[0034] As shown in FIGURE 4D, the upper shell 104 with the internal matrix 1 10 may be added over the lower shell 102 and the encapsulated phase change material 1 12 such that the encapsulated phase change material 1 12 substantially fills the space between the pins of the internal matrix 110. The shells 102 and 104 may then be sealed together at the interface 1 14 in any suitable manner, as described above in connection with FIGURE 1, to form the encapsulated PCM heat sink 100. The pins of the internal matrix 110 may also be configured to conduct heat or thermal energy between the lower shell 102 and the encapsulated phase change material 1 12 once the upper shell 104 is sealed to the lower shell 102.

[0035] FIGURES 5A-D illustrate the formation of the encapsulated PCM heat sink 100 in accordance with one embodiment of the present disclosure. For this particular example, the internal matrix 1 10 comprises a lower internal matrix l lOj and an upper internal matrix 1 10 2 . As shown in FIGURE 5 A, the lower shell 102 includes an integral, lower internal matrix U Oi that comprises pins. The lower shell 102 may be formed together with the lower internal matrix 1 10], or the lower internal matrix 1 10i may be coupled to the lower shell 102 in the cavity 108 after the lower shell 102 is formed.

[0036] The pins of the lower internal matrix 1 10] are configured to conduct heat or thermal energy between the lower shell 102 and the encapsulated phase change material 1 12, which may be added over the lower internal matrix 1 10i so as to substantially fill in the space between and above the pins, as shown in FIGURE 5B. The size and spacing of the pins may be selected based on any suitable criteria, such as the thermal requirements of the application in which the encapsulated PCM heat sink 100 is to be implemented or the like. In addition, although illustrated as straight, the pins may have any suitable configuration, such as spiral, zigzag or the like. [0037] As shown in FIGURE 5C, the upper shell 104 includes an integral, upper internal matrix 1 10 2 that comprises pins. The upper shell 104 may be formed together with the upper internal matrix 1 10 2 , or the upper internal matrix 1 10 2 may be coupled to the upper shell 104 after the upper shell 104 is formed. The pins of the upper internal matrix 110 2 are configured to conduct heat or thermal energy between the encapsulated phase change material 1 12 and the upper shell 104. The size and spacing of the pins may be selected based on any suitable criteria, such as the thermal requirements of the application in which the encapsulated PCM heat sink 100 is to be implemented, the size and spacing of the pins of the lower internal matrix 1 10] or the like. It will be understood that the size and spacing of the pins of the upper internal matrix 110 2 may be different from or the same as the size and spacing of the pins of the lower internal matrix HOj . In addition, although illustrated as straight, the pins of the upper internal matrix 1 10 2 may also have any suitable configuration, such as spiral, zigzag or the like.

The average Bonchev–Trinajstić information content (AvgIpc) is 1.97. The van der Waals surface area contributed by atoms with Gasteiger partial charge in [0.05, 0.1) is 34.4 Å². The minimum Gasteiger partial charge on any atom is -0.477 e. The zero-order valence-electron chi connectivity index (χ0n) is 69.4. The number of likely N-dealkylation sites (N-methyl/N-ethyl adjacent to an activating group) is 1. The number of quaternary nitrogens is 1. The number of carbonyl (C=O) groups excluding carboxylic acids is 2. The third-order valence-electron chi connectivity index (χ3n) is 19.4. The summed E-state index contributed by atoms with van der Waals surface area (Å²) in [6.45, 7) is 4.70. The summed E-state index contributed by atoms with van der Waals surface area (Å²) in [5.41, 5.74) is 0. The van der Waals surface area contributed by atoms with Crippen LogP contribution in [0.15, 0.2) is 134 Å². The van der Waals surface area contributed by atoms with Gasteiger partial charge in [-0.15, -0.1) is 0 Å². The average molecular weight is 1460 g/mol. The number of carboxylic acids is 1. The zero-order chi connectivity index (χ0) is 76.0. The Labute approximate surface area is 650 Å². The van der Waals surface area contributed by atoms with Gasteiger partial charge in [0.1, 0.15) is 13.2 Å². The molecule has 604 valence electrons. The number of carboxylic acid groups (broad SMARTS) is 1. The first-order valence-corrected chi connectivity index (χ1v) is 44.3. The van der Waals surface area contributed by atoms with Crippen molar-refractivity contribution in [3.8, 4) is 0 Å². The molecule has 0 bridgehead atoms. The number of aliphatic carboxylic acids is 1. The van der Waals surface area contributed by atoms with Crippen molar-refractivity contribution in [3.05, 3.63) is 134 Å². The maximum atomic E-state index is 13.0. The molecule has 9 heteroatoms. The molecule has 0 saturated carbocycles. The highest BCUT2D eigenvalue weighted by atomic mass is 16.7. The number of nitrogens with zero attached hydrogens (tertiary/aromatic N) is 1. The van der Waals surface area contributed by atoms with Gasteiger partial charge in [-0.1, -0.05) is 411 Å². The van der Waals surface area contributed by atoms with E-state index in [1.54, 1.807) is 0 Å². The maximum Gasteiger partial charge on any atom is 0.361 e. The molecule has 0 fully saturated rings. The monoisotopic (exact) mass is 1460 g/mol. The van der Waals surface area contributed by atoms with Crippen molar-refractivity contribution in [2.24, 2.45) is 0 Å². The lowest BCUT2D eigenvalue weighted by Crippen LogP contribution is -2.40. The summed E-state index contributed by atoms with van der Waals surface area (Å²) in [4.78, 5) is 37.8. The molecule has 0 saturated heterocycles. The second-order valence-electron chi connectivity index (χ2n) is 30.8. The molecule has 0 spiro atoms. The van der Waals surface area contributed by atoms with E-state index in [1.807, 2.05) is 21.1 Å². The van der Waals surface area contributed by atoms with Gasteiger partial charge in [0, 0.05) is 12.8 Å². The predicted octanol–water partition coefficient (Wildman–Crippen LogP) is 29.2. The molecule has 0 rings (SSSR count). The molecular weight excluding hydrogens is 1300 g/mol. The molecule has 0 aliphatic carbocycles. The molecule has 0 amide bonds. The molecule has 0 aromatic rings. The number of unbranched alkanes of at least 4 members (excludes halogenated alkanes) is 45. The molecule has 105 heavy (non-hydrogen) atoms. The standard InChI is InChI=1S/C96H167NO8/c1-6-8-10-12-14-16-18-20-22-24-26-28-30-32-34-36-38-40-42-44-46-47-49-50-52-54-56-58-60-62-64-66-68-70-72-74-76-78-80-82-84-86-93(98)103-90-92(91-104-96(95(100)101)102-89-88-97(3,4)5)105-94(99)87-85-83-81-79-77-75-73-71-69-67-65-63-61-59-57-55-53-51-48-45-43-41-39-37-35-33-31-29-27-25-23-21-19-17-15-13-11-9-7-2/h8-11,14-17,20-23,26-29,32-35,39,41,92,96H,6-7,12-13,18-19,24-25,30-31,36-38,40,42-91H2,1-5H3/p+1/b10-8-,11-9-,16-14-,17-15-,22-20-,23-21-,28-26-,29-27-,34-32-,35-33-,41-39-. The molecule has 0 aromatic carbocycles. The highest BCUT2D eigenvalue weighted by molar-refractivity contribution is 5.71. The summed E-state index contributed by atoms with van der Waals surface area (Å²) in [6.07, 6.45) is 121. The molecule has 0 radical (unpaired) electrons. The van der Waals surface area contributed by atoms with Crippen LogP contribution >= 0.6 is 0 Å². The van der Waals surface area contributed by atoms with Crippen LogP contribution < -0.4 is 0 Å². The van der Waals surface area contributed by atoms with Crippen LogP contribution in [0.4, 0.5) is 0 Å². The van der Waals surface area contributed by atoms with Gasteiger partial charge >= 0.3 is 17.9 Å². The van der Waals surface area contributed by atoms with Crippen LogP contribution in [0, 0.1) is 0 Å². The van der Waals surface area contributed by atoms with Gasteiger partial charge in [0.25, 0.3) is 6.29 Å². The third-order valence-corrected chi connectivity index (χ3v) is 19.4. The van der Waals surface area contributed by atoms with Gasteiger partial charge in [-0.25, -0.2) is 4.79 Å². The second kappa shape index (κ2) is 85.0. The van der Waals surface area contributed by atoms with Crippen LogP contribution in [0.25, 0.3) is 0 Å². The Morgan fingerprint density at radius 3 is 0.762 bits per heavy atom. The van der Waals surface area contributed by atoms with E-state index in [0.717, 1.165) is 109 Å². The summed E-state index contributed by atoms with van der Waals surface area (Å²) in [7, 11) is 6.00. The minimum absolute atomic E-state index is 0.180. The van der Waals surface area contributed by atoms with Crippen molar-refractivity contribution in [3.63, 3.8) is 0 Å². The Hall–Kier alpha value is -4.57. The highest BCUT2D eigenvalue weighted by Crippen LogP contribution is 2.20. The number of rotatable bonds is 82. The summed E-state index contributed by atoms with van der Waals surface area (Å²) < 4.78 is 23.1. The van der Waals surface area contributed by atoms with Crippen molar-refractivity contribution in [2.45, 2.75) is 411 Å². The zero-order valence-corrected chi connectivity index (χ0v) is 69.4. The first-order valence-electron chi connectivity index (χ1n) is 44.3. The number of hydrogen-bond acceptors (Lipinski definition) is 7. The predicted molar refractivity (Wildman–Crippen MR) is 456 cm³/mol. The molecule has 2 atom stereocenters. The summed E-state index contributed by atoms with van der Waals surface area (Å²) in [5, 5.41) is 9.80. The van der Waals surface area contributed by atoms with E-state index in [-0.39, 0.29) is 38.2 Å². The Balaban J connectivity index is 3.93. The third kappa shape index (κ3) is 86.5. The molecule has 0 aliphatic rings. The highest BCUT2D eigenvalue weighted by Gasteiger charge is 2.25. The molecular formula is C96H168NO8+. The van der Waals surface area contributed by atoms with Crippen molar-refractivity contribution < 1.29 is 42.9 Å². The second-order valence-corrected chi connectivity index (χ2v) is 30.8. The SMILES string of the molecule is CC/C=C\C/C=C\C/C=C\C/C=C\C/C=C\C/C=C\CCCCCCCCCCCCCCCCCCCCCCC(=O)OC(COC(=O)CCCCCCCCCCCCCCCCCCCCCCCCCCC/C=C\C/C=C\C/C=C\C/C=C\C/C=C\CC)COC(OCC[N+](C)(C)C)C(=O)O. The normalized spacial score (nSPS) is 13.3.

[0038] As shown in FIGURES 5C-D, the upper shell 104 and the upper internal matrix 1 10 2 may be added over the lower shell 102, the lower internal matrix 1 10) and the encapsulated phase change material 1 12 such that the encapsulated phase change material 1 12 above the lower internal matrix 1 101 substantially fills the space between the pins of the upper internal matrix 1 10 2 . Although the pins of the lower internal matrix 1 10i and the pins of the upper internal matrix 110 2 are illustrated as aligned, it will be understood that these pins may be offset from each other instead, allowing the pins to be of the same length as the pins in FIGURES 3A and 4C or any other suitable length. For some of these embodiments, encapsulated phase change material 112 would not be added above the tops of the pins of the lower internal matrix 1 10].

[0039] As shown in FIGURE 5D, the upper shell 104 may be coupled to the lower shell 102 by sealing the shells 102 and 104 together at the interface 1 14 in any suitable manner, as described above in connection with FIGURE 1, to form the encapsulated PCM heat sink 100.

[0040] FIGURES 6A-E illustrate the formation of the encapsulated PCM heat sink 100 in accordance with one embodiment of the present disclosure. For this particular example, as shown in FIGURE 6A, the lower shell 102 with the cavity 108 formed by the raised edge 106 is provided.

[0041] The internal matrix 1 10, which is represented by dots in FIGURES 6B-E, is then added to the cavity 108, as shown in FIGURE 6B. Instead of pins, in this example, the internal matrix 1 10 may comprise aluminum foam or any other suitable type of thermally- conductive foam. The encapsulated phase change material 1 12 is then added to the space in the internal matrix 110, as shown in FIGURE 6C.

[0042] As shown in FIGURES 6D-E, the upper shell 104 may be added over the lower shell 102, the internal matrix 1 10 and the encapsulated phase change material 1 12, and the shells 102 and 104 may be sealed together at the interface 1 14 in any suitable manner, as described above in connection with FIGURE 1 , to form the encapsulated PCM heat sink 100. Thus, after the upper shell 104 is sealed to the lower shell 102, the internal matrix 1 10 is configured to conduct heat or thermal energy between the encapsulated phase change material 1 12 and either or both of the lower shell 102 and the upper shell 104.